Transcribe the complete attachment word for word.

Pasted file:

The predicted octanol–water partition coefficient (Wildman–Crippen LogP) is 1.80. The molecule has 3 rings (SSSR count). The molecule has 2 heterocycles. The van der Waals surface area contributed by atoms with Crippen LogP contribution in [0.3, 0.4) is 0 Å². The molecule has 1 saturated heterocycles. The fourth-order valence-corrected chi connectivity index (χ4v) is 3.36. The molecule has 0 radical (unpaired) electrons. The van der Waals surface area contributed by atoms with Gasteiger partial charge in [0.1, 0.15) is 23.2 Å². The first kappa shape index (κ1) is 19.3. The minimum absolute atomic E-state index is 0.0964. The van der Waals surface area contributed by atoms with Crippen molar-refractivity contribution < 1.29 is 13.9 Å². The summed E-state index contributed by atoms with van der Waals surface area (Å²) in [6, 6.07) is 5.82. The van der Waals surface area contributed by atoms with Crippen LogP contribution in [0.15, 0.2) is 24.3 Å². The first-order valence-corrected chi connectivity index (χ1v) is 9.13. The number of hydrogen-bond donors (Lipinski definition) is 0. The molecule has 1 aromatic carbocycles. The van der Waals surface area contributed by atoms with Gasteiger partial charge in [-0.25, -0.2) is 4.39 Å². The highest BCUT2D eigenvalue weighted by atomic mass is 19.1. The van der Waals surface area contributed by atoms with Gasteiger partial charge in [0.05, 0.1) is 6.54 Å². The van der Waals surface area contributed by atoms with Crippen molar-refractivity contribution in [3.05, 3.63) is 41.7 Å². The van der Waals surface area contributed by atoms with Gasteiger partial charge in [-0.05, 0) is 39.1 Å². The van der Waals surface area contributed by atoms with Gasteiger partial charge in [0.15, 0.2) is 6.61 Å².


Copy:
The predicted octanol–water partition coefficient (Wildman–Crippen LogP) is 1.80. The molecule has 3 rings (SSSR count). The molecule has 2 heterocycles. The van der Waals surface area contributed by atoms with Crippen LogP contribution in [0.3, 0.4) is 0 Å². The molecule has 1 saturated heterocycles. The fourth-order valence-corrected chi connectivity index (χ4v) is 3.36. The molecule has 0 radical (unpaired) electrons. The van der Waals surface area contributed by atoms with Gasteiger partial charge in [0.1, 0.15) is 23.2 Å². The first kappa shape index (κ1) is 19.3. The minimum absolute atomic E-state index is 0.0964. The van der Waals surface area contributed by atoms with Crippen molar-refractivity contribution < 1.29 is 13.9 Å². The summed E-state index contributed by atoms with van der Waals surface area (Å²) in [6, 6.07) is 5.82. The van der Waals surface area contributed by atoms with Crippen LogP contribution in [0.15, 0.2) is 24.3 Å². The first-order valence-corrected chi connectivity index (χ1v) is 9.13. The number of hydrogen-bond donors (Lipinski definition) is 0. The molecule has 1 aromatic carbocycles. The van der Waals surface area contributed by atoms with Gasteiger partial charge in [-0.25, -0.2) is 4.39 Å². The highest BCUT2D eigenvalue weighted by atomic mass is 19.1. The van der Waals surface area contributed by atoms with Gasteiger partial charge in [0.05, 0.1) is 6.54 Å². The van der Waals surface area contributed by atoms with Crippen molar-refractivity contribution in [3.05, 3.63) is 41.7 Å². The van der Waals surface area contributed by atoms with Gasteiger partial charge in [-0.05, 0) is 39.1 Å². The van der Waals surface area contributed by atoms with Gasteiger partial charge in [0.15, 0.2) is 6.61 Å².